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Meditations Info ...

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Types of meditation ...

Before we examine the types of meditation it is important to understand that there are three underlying principles:

  • In order to concentrate, it is necessary to focus on only one object at a time.
  • As soon as one’s thoughts begin to wander, then they must be slowly brought back to the object of one’s focus.
  • During the act of meditation it is essential to try to ignore all sorts of distractions, such as the intrusion of irrelevant thoughts, and the sudden awareness of the sensations that the body feels.

These three points are true no matter which system of meditation is used. Let us look at six types of meditation:

  • Breath watching.
  • Empty mind.
  • Walking.
  • Mindfulness.
  • Simple mantra.
  • Concept.

Breath watching

Meditating can be as simple as paying attention to your breath for a few minutes. Relax in whatever position feels best, you can sit in an easy chair if you wish. Close your eyes and start to pay close attention to your breathing. When you breathe through your nose, the diaphragm becomes involved and the oxygen in the inhaled air goes all the way to the bottom of your lungs. Whenever you find your mind beginning to wander, just re-focus your attention on the air going in and out of your nose. When you commence using this type of breathing exercise, you should do it for no more than five minutes; until you have acquired sufficient practise in re-focussing your attention when it drifts. You can then extend the meditation session to fifteen minutes.

Empty mind

Meditating can create a kind of "awareness without a direct object," in other words although you have emptied your mind completely (or until you have a lot of experience, as empty as you can get it) the empty mind somehow becomes the object itself. The techniques for doing this involve sitting very still, often in a "full lotus" or cross-legged position, and quietly allowing the conscious mind go silent on its own. This can be very difficult, because in the early days of practising this type of meditation, any effort of emptying the mind just seems to cause more mental activity rather than less.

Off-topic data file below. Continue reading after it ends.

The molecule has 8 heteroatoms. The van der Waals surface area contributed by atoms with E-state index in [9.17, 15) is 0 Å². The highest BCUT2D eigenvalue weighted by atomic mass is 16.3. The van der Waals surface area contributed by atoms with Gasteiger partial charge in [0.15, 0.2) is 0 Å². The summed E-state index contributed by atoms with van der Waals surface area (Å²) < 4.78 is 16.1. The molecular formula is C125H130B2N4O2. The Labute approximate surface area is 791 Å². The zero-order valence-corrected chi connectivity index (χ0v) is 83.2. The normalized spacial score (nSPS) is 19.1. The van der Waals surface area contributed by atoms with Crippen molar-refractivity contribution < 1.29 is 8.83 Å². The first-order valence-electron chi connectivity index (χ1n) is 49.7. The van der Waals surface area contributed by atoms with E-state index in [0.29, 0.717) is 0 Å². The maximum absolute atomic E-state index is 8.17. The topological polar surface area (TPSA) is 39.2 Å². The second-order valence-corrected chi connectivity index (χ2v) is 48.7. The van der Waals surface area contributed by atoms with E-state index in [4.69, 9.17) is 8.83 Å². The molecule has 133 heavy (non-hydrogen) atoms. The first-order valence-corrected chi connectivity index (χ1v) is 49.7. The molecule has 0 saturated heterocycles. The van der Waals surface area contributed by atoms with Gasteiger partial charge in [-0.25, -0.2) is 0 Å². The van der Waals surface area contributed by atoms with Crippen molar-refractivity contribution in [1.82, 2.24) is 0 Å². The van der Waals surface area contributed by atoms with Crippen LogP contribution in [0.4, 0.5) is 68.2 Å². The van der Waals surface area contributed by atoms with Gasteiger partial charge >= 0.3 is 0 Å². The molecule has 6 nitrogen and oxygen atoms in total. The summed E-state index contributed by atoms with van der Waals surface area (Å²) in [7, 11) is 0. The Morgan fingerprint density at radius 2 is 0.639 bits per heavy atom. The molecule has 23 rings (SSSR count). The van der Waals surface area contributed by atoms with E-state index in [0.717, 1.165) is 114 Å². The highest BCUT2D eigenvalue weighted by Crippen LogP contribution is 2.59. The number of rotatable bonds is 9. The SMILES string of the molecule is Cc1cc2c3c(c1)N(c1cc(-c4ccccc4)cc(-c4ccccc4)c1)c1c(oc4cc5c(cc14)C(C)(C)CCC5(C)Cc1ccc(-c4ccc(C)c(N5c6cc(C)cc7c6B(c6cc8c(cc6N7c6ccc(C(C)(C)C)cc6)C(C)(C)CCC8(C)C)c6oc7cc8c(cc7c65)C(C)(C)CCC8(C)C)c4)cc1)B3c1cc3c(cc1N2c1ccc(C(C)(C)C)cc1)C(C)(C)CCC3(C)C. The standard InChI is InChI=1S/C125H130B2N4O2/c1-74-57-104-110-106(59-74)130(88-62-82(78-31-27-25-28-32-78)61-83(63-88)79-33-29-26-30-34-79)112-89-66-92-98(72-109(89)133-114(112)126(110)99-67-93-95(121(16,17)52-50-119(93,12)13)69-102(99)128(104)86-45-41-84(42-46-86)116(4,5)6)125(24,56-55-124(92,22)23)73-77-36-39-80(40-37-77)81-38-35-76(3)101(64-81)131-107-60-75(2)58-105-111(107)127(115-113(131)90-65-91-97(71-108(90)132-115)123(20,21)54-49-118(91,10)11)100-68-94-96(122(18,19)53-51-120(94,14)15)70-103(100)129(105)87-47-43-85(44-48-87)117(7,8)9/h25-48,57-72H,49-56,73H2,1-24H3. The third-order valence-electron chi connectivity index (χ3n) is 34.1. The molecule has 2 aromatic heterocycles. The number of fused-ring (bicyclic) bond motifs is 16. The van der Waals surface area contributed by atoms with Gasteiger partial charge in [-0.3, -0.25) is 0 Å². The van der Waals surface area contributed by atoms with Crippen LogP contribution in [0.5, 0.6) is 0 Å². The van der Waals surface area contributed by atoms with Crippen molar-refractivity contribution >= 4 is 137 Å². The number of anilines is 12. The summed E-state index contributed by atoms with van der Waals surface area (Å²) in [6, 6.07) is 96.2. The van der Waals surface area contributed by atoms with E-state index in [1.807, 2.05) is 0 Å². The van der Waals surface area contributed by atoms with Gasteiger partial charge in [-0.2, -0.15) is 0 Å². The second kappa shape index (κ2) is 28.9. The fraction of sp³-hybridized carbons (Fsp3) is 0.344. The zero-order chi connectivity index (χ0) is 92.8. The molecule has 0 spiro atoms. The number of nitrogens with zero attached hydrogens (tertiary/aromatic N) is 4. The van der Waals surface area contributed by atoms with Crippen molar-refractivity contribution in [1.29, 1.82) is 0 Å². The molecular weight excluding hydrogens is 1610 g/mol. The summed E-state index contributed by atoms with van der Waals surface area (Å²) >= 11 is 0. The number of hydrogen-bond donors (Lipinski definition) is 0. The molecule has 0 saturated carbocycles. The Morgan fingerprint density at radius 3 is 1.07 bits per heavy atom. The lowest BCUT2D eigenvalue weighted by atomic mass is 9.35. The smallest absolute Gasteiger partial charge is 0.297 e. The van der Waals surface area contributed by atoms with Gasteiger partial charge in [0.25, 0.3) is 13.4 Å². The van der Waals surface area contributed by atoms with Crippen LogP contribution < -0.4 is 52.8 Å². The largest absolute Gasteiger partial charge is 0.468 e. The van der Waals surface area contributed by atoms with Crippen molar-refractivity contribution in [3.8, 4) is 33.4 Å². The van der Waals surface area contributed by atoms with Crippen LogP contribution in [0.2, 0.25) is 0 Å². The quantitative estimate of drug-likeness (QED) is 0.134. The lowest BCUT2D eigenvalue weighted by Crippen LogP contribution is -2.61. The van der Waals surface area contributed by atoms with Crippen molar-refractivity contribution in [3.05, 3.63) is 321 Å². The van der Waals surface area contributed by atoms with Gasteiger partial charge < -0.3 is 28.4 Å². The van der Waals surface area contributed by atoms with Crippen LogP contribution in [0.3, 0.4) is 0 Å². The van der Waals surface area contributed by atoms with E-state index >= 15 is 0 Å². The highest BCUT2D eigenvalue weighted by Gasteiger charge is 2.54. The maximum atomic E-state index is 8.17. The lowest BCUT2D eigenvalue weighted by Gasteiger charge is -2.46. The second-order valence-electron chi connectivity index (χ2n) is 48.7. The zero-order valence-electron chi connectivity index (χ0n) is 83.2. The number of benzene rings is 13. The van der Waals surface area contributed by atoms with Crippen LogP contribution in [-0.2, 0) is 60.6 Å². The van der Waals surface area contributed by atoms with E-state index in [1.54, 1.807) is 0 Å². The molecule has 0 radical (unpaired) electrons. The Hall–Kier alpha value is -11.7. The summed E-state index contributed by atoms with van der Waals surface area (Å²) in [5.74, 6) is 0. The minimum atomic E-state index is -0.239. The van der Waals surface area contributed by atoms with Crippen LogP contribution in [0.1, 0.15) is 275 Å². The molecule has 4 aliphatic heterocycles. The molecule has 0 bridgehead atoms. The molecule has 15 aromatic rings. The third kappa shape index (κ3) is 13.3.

This type of meditation involves the whole body. It can be done outside or simply indoors by a back and forth pacing of a room.

The focus of attention here is directed to the movement of your legs, your breathing, your body, and to the feeling of your feet contacting the ground as you walk. When your mind wanders, you have to bring your focus back to the process of walking, and breathing. Meditating outside in this way can be very difficult, because of the many distractions. When doing this outside try and find a clear, quiet, open space, with level ground out in the countryside, preferably with no people or other distractions.


This is the Buddhist practice called vipassana or insight meditation. Mindfulness is the art of becoming deeply aware of the present moment – of what is here right now. You focus on what is happening in, and around you, at this very moment, and thus become aware of all the thoughts, and feelings that are taking your energy from moment to moment. To carry out this meditation you can start by focussing on your breathing, and then move your attention focus to the thoughts going through your mind, the feelings in your body, and even the sounds, and sights around you. The key is to watch without judging, or analyzing – merely to observe without comment.

Simple Mantra

Many people find it easier to keep their mind from wandering if they concentrate on something specific, such as the recitation of a mantra. A mantra is a word or phrase you repeat as you sit in meditation, and, in some traditions, it is chosen for you by an experienced master. When working on this alone, you can use any word or phrase that has meaning for you, and you can choose to either repeat it aloud, or in your head as you meditate.


Some meditative practices involve contemplation of an idea or scenario. A classic example is the "meditation on impermanence," in which you focus on the impermanent nature of all things, starting with your thoughts and feelings as they come and go. In the Buddhist "meditation on the corpse," you think about a body in the ground, as it slowly rots away and is fed on by worms. The technique is used to guide you to an understanding that your rationalizing mind might not bring you to.

© 2014 The School of Natural Health Sciences (MEDITATION, Lesson 1, pp. 4-6).


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